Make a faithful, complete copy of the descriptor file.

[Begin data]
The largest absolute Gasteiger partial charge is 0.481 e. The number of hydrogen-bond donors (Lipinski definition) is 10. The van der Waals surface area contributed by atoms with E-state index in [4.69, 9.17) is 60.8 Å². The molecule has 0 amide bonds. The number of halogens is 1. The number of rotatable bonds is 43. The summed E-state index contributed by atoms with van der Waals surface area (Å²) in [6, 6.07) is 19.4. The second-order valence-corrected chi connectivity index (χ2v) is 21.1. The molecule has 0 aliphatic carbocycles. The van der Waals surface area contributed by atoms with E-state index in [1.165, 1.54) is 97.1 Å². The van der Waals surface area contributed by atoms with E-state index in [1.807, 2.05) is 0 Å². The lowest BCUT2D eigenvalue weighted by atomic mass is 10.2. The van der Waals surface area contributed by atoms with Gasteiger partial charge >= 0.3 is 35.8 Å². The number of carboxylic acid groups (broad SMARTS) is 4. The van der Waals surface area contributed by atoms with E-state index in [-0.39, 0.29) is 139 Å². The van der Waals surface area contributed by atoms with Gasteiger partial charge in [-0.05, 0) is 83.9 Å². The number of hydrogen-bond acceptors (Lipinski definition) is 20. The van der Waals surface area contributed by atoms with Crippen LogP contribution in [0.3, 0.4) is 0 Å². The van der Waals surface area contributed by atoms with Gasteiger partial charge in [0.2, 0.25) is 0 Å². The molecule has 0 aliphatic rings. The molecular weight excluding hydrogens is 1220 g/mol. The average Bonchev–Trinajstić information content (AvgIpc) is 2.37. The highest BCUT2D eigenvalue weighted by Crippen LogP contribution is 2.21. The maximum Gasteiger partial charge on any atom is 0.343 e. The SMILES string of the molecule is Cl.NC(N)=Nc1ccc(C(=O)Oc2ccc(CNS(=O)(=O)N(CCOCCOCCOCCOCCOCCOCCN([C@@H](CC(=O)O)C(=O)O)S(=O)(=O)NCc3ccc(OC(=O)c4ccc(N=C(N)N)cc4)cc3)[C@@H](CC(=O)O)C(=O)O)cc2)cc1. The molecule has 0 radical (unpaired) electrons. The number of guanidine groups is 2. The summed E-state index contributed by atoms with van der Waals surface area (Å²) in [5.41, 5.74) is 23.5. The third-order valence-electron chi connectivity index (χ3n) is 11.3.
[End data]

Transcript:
The largest absolute Gasteiger partial charge is 0.481 e. The number of hydrogen-bond donors (Lipinski definition) is 10. The van der Waals surface area contributed by atoms with E-state index in [4.69, 9.17) is 60.8 Å². The molecule has 0 amide bonds. The number of halogens is 1. The number of rotatable bonds is 43. The summed E-state index contributed by atoms with van der Waals surface area (Å²) in [6, 6.07) is 19.4. The second-order valence-corrected chi connectivity index (χ2v) is 21.1. The molecule has 0 aliphatic carbocycles. The van der Waals surface area contributed by atoms with E-state index in [1.165, 1.54) is 97.1 Å². The van der Waals surface area contributed by atoms with E-state index in [1.807, 2.05) is 0 Å². The lowest BCUT2D eigenvalue weighted by atomic mass is 10.2. The van der Waals surface area contributed by atoms with Gasteiger partial charge >= 0.3 is 35.8 Å². The number of carboxylic acid groups (broad SMARTS) is 4. The van der Waals surface area contributed by atoms with E-state index in [-0.39, 0.29) is 139 Å². The van der Waals surface area contributed by atoms with Gasteiger partial charge in [-0.05, 0) is 83.9 Å². The number of hydrogen-bond acceptors (Lipinski definition) is 20. The van der Waals surface area contributed by atoms with Crippen LogP contribution in [0.3, 0.4) is 0 Å². The van der Waals surface area contributed by atoms with Gasteiger partial charge in [0.2, 0.25) is 0 Å². The molecule has 0 aliphatic rings. The molecular weight excluding hydrogens is 1220 g/mol. The average Bonchev–Trinajstić information content (AvgIpc) is 2.37. The highest BCUT2D eigenvalue weighted by Crippen LogP contribution is 2.21. The maximum Gasteiger partial charge on any atom is 0.343 e. The SMILES string of the molecule is Cl.NC(N)=Nc1ccc(C(=O)Oc2ccc(CNS(=O)(=O)N(CCOCCOCCOCCOCCOCCOCCN([C@@H](CC(=O)O)C(=O)O)S(=O)(=O)NCc3ccc(OC(=O)c4ccc(N=C(N)N)cc4)cc3)[C@@H](CC(=O)O)C(=O)O)cc2)cc1. The molecule has 0 radical (unpaired) electrons. The number of guanidine groups is 2. The summed E-state index contributed by atoms with van der Waals surface area (Å²) in [5.41, 5.74) is 23.5. The third-order valence-electron chi connectivity index (χ3n) is 11.3.